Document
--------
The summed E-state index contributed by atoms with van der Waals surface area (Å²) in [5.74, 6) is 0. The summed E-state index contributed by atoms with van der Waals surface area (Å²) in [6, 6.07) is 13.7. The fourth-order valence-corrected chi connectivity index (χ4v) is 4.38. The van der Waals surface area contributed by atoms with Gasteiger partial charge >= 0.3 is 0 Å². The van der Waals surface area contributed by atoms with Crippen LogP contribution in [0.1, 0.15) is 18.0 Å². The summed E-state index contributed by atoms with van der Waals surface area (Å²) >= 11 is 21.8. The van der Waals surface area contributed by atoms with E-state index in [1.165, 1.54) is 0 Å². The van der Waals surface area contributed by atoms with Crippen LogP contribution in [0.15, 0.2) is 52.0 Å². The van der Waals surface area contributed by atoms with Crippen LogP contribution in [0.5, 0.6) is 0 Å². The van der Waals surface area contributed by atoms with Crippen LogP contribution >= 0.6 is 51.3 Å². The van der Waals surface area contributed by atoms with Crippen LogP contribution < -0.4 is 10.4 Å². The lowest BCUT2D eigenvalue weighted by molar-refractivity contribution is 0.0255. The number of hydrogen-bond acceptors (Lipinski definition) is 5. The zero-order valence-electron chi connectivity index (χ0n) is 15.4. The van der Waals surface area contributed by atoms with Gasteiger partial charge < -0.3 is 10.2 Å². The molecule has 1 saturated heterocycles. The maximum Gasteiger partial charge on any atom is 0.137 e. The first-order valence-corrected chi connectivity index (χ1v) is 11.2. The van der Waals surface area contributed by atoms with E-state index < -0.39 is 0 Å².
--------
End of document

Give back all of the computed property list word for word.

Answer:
The summed E-state index contributed by atoms with van der Waals surface area (Å²) in [5.74, 6) is 0. The summed E-state index contributed by atoms with van der Waals surface area (Å²) in [6, 6.07) is 13.7. The fourth-order valence-corrected chi connectivity index (χ4v) is 4.38. The van der Waals surface area contributed by atoms with Gasteiger partial charge >= 0.3 is 0 Å². The van der Waals surface area contributed by atoms with Crippen LogP contribution in [0.1, 0.15) is 18.0 Å². The summed E-state index contributed by atoms with van der Waals surface area (Å²) >= 11 is 21.8. The van der Waals surface area contributed by atoms with E-state index in [1.165, 1.54) is 0 Å². The van der Waals surface area contributed by atoms with Crippen LogP contribution in [0.15, 0.2) is 52.0 Å². The van der Waals surface area contributed by atoms with Crippen LogP contribution in [0.5, 0.6) is 0 Å². The van der Waals surface area contributed by atoms with Crippen LogP contribution >= 0.6 is 51.3 Å². The van der Waals surface area contributed by atoms with Crippen LogP contribution < -0.4 is 10.4 Å². The lowest BCUT2D eigenvalue weighted by molar-refractivity contribution is 0.0255. The number of hydrogen-bond acceptors (Lipinski definition) is 5. The zero-order valence-electron chi connectivity index (χ0n) is 15.4. The van der Waals surface area contributed by atoms with Gasteiger partial charge < -0.3 is 10.2 Å². The molecule has 1 saturated heterocycles. The maximum Gasteiger partial charge on any atom is 0.137 e. The first-order valence-corrected chi connectivity index (χ1v) is 11.2. The van der Waals surface area contributed by atoms with E-state index < -0.39 is 0 Å².